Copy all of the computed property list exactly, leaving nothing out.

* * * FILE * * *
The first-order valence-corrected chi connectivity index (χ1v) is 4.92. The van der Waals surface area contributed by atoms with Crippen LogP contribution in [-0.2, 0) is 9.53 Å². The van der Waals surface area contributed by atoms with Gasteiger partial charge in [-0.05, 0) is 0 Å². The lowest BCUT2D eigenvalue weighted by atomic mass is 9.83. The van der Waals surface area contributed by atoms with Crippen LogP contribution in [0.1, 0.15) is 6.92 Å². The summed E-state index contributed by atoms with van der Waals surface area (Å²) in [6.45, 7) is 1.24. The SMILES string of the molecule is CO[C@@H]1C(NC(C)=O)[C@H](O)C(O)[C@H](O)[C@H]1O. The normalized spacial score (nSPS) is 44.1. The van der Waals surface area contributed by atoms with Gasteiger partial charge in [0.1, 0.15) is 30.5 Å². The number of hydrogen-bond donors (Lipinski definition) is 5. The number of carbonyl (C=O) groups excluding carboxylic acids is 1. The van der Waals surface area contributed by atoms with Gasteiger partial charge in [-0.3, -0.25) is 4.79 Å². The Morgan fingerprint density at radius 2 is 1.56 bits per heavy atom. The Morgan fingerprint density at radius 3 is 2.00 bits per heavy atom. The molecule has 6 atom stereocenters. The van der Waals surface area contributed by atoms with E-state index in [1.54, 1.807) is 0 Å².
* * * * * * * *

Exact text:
The first-order valence-corrected chi connectivity index (χ1v) is 4.92. The van der Waals surface area contributed by atoms with Crippen LogP contribution in [-0.2, 0) is 9.53 Å². The van der Waals surface area contributed by atoms with Gasteiger partial charge in [-0.05, 0) is 0 Å². The lowest BCUT2D eigenvalue weighted by atomic mass is 9.83. The van der Waals surface area contributed by atoms with Crippen LogP contribution in [0.1, 0.15) is 6.92 Å². The summed E-state index contributed by atoms with van der Waals surface area (Å²) in [6.45, 7) is 1.24. The SMILES string of the molecule is CO[C@@H]1C(NC(C)=O)[C@H](O)C(O)[C@H](O)[C@H]1O. The normalized spacial score (nSPS) is 44.1. The van der Waals surface area contributed by atoms with Gasteiger partial charge in [0.1, 0.15) is 30.5 Å². The number of hydrogen-bond donors (Lipinski definition) is 5. The number of carbonyl (C=O) groups excluding carboxylic acids is 1. The van der Waals surface area contributed by atoms with Gasteiger partial charge in [-0.3, -0.25) is 4.79 Å². The Morgan fingerprint density at radius 2 is 1.56 bits per heavy atom. The Morgan fingerprint density at radius 3 is 2.00 bits per heavy atom. The molecule has 6 atom stereocenters. The van der Waals surface area contributed by atoms with E-state index in [1.54, 1.807) is 0 Å².